Sitting down and writing is the most difficult part of sitting down and writing, yet it’s as easy to romanticize as it is starting a company, being in a relationship, or building a wedding cake. Then push comes to type and we quickly remember it all takes copious amounts of time and sucks the energy out of us no matter how passionate we may be about this eternal itch we need to lay down on paper. I can compare it to the act of reading books as well. Hell, the Japanese even have a word for the books one owns and hasn’t read yet. I have a lot of these "tsundoku" and keep on acquiring more without actually having made time to work through the majority of them; a library of intention left to collect dust - much akin to the library of ideas I have not laid out in verse.
Karl Ove Knausgård (My Struggle) lamented about his lack of prowess in respect to poetry, mentioning that poetry immediately gets down to the essence of an idea whereas it took him 600 pages before any comparable point was exhibited in his first novel. This may be why I have taken such a liking to poetry in comparison to other formats. It’s short, impactful, and at the very most takes me a few concentrated hours of work to accomplish. And maybe it also asks less of me because of its giving and nebulous form. I can say things like "I rode on the ams of is and maybes skipped alongside my befores". Funny thing is that I could counter your "What the fuck?" with a fully confident stride of a cubist painter. À la Cummings. That’s art for you. Boom. And there would be folks out there that would call me a genius. I most likely am, and it took me less than 3 seconds to prove it. Boom again.
But this isn’t at all what I wished to discuss!
Yes, sitting down is the most difficult part of the process, but once you do it’s a journey that can be as fruitful as you wish it to be. The cardinal law one must keep is simply to start, not necessarily finish, just to start.
I have been dutifully trying to figure out what inspiration feels like and how it evolves within the self and how once can capitalize on its kinetic force. There really is no formula, rather there is, but it’s banal and leads right back to what we dread the most; we need to sit down and do the work. Show up. It’s true that unexplained and disjointed ideas that align in our minds come at the most unexpected times, and that’s fine. (Carry a small moleskine notepad with a pen in your back left pocket for these moments.) Nevertheless one must fall into a state of uninterrupted creativity to give true birth to those ideas. By true I mean that gritty in the field, oh shit, I just had a baby in the most natural form, kind of way. Not the incubation chamber style. No no. We're about the organic life.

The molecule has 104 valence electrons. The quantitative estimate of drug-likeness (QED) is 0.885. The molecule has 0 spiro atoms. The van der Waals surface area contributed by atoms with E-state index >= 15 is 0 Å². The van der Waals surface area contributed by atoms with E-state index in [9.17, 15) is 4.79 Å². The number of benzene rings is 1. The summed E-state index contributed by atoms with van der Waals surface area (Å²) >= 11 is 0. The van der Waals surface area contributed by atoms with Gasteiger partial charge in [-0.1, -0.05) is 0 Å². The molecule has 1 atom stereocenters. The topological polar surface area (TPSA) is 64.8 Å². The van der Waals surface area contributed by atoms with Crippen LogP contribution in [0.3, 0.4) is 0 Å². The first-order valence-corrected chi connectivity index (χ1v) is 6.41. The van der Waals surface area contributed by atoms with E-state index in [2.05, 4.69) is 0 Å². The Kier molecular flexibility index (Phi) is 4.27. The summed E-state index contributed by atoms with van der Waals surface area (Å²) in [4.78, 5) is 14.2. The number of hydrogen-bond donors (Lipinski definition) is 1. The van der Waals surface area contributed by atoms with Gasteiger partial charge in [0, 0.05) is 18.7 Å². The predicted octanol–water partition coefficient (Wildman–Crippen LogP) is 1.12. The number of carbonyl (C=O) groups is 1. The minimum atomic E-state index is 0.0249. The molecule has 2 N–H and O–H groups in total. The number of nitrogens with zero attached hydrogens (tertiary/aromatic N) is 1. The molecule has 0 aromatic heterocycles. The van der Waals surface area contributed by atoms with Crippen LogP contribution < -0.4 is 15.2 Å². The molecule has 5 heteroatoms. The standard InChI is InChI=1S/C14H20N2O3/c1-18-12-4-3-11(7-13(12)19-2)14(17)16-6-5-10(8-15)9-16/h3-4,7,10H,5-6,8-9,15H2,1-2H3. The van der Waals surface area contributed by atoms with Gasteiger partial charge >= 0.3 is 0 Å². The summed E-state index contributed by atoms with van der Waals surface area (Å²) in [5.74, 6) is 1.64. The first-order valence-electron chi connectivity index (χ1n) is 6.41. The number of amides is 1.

For me it’s as follows. I sit down with a general idea of what I will write about. Time turns into an interminable wormhole but I get that sentence out of the way in about 5 minutes. The choo-choo train leaves the station! I then have what Ayn Rand calls the "White Tennis Shoe Syndrome" where if there is even a speck of dust on those kicks, I will notice it now and brush it off before continuing to write. I have been getting better at maintaining my concentration recently. High five, me. But here is where the magic happens - you soon fall into a flow state where it’s almost as if a second self takes over and start to work in your stead. I trudge ahead and all of a sudden my mind is making all of these connections and beautiful metaphors I couldn’t even dream of before and it’s all orchestrating itself autonomously before my eyes. These moments are beautiful and rereading what I wrote completely justifies that preemptive romanticization I mentioned earlier. Pasha the writer, the artist, the creator became present for that short while, even though he’s a stubborn son of a bitch. What he made was pretty awesome, and I thank him for that.
The trick is just to get to work. The more you exercise that muscle the easier it becomes to flex. Repetition allows the installation of an entirely new system of software; habits! Just stay consistent because regressing to the mean of being a lazy, unmotivated, and a general waste of societal space is as easy as watching an entire season of a fantasy series on HBO after dusting off your high-school bong that you forgot wasn’t completely broken.
Point of the story is that I didn’t truly know what I was going to write about just now. Perhaps a half-idea at most. But once you get down to it, you can produce astounding work. It takes a little time to dust off the cob-webs of the mind and put yourself into a specific state, granted. But oh how greatly the rewards will compensate you. In the case that nobody appreciates it, well, fuck em, as my acting teacher used to say. You know you just killed it. And you did.